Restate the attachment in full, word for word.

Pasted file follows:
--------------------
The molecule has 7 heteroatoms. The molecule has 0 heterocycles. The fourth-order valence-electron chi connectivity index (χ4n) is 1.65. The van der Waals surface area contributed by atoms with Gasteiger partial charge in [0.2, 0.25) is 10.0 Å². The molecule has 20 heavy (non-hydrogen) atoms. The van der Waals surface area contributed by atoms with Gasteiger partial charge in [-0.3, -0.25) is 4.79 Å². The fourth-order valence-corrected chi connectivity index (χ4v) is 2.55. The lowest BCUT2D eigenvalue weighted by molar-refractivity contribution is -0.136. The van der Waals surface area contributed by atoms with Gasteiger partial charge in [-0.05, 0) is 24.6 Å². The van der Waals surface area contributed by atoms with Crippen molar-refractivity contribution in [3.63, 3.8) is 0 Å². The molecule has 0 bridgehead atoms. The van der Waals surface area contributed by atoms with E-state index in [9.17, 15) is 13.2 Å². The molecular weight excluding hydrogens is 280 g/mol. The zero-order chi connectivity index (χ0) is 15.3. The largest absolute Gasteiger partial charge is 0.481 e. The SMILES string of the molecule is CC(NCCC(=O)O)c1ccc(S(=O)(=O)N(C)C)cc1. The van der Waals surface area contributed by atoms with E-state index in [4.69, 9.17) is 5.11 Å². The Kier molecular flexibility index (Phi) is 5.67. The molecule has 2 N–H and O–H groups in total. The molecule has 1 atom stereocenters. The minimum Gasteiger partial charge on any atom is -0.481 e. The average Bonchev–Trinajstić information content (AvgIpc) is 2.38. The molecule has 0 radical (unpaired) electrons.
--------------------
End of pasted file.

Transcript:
The molecule has 7 heteroatoms. The molecule has 0 heterocycles. The fourth-order valence-electron chi connectivity index (χ4n) is 1.65. The van der Waals surface area contributed by atoms with Gasteiger partial charge in [0.2, 0.25) is 10.0 Å². The molecule has 20 heavy (non-hydrogen) atoms. The van der Waals surface area contributed by atoms with Gasteiger partial charge in [-0.3, -0.25) is 4.79 Å². The fourth-order valence-corrected chi connectivity index (χ4v) is 2.55. The lowest BCUT2D eigenvalue weighted by molar-refractivity contribution is -0.136. The van der Waals surface area contributed by atoms with Gasteiger partial charge in [-0.05, 0) is 24.6 Å². The van der Waals surface area contributed by atoms with Crippen molar-refractivity contribution in [3.63, 3.8) is 0 Å². The molecule has 0 bridgehead atoms. The van der Waals surface area contributed by atoms with E-state index in [9.17, 15) is 13.2 Å². The molecular weight excluding hydrogens is 280 g/mol. The zero-order chi connectivity index (χ0) is 15.3. The largest absolute Gasteiger partial charge is 0.481 e. The SMILES string of the molecule is CC(NCCC(=O)O)c1ccc(S(=O)(=O)N(C)C)cc1. The van der Waals surface area contributed by atoms with E-state index in [4.69, 9.17) is 5.11 Å². The Kier molecular flexibility index (Phi) is 5.67. The molecule has 2 N–H and O–H groups in total. The molecule has 1 atom stereocenters. The minimum Gasteiger partial charge on any atom is -0.481 e. The average Bonchev–Trinajstić information content (AvgIpc) is 2.38. The molecule has 0 radical (unpaired) electrons.